Our hormones are responsible for so many aspects of our wellbeing
We often blame them for all sorts of things from mood swings to spots to brain fog.
In women, monthly menstrual cycles, pregnancy, the perimenopause and the menopause are all under the control of the hormones, as they go about their subtle shifts each day.
For something that controls us so much, not all of us know very much about our hormones and what they do
So here’s a few things you might not know about these power houses! .
Progesterone works in conjunction with oestrogen, when one is up, the other is down. These daily cycles control the menstrual cycle and fertility and also affect our mood. Progesterone helps to calm the nervous system meaning that if we’re feeling irritable or blue, our progesterone is probably at the lowest point in our cycle. It’s common for progesterone levels to decrease before our oestrogen does as we head towards menopause, so it’s common to have reduced levels of progesterone in our 40s.
Evening primrose oil can help to counteract mood swings as can maintaining a healthy weight and eating a low fat diet and exercising.
Foods that contain vitamins B6, C and magnesium can also help, so eat plenty of walnuts, bananas, wholegrains, fish, citrus fruits, broccoli, spinach and pumpkin seeds.
Like progesterone, oestrogen helps to regulate the menstrual cycle but with age it begins to naturally decrease as we approach the perimenopause and menopause. Higher levels are linked to feelings of happiness and calm, so when it decreases, it can lead to mood swings, anxiety and brain fog.
There are herbal remedies that can help to counteract this drop in oestrogen, including agnus cactus and black cohosh. St John’s wort can also help to manage anxiety and a low mood.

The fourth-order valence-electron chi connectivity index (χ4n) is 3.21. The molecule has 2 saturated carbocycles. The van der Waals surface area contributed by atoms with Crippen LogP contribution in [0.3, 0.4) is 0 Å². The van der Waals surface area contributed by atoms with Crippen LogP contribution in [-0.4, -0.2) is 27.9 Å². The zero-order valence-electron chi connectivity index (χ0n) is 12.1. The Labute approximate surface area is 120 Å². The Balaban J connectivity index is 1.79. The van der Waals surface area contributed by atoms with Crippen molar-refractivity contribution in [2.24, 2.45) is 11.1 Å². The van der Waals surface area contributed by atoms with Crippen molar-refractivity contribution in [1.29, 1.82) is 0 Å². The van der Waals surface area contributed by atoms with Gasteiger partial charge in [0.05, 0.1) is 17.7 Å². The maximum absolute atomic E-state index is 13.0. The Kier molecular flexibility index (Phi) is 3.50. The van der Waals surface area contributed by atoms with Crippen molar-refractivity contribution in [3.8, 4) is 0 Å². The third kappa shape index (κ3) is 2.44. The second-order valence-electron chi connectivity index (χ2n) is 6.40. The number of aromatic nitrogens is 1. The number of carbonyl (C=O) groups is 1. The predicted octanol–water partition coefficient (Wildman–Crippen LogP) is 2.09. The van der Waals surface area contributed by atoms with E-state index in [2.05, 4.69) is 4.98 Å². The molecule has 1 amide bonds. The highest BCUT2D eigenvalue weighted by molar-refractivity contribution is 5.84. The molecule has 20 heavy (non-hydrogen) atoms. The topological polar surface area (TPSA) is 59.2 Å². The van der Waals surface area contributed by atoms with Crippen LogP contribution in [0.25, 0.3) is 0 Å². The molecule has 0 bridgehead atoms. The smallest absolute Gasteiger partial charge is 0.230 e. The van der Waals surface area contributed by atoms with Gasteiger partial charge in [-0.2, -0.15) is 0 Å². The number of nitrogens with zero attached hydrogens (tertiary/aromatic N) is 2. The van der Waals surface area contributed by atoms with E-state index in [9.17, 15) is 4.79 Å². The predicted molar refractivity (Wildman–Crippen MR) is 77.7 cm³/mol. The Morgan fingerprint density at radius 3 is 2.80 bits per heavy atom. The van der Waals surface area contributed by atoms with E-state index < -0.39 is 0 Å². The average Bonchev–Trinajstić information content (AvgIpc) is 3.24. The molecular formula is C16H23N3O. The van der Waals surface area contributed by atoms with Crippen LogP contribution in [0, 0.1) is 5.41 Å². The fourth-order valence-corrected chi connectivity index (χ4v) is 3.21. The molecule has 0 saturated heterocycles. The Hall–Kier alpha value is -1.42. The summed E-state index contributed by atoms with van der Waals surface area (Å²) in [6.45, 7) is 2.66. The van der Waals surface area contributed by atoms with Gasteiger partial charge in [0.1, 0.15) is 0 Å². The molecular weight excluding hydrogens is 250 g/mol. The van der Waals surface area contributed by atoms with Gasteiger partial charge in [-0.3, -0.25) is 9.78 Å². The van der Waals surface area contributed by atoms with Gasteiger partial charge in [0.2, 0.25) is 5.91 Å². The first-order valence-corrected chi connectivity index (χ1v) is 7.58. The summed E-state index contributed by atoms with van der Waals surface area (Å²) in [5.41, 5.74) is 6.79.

This hormone helps to control when we feel sleepy and when we feel more awake. It tends to be produced by the body each evening and stays higher through the night, allowing us to sleep. Each morning levels have dropped allowing us to feel awake during the day.
If you’re feeling tired during the day and awake at night, try taking magnesium supplements to help regulate your melatonin production. Another supplement, called 5-HTP can also help.
Testosterone is a male sex hormone, but it still exists in female bodies, just in much lower concentrations. Low testosterone in women can mean a low sex drive, feeling tired and a loss of self-confidence. It’s also important for maintaining strong bones and muscles.
We can boost our testosterone levels by eating certain foods such as garlic, eggs, oysters, almonds and spinach.
The thyroid gland sits at the base of the neck and produces hormones called liothyronine (T3) and thyroxine (T4). Together, T3 and T4 help to regulate mood, energy and metabolism. Going through the menopause or being under stress can upset the delicate balance of these hormones.
An overactive thyroid can result in weight loss, anxiety and irritability and an underactive thyroid can cause weight gain, low mood and depression.
If you think your thyroid is out of sync, speak to your doctor.
DHEA is responsible for making us feel driven and enthusiastic. When we’re young, our levels of DHEA are high but we naturally lose it as we age, leading to exhaustion, low mood and a non-existent sex drive.
Foods rich in omega 3 fatty acids including oily fish, walnuts, flax seeds and chia seeds can help to preserve DHEA for as long as possible. So does remaining free from stress, so make time for relaxation and mindfulness.
If you feel your hormones are causing you issues and want to know more, why not get in touch with one of our experts by visiting here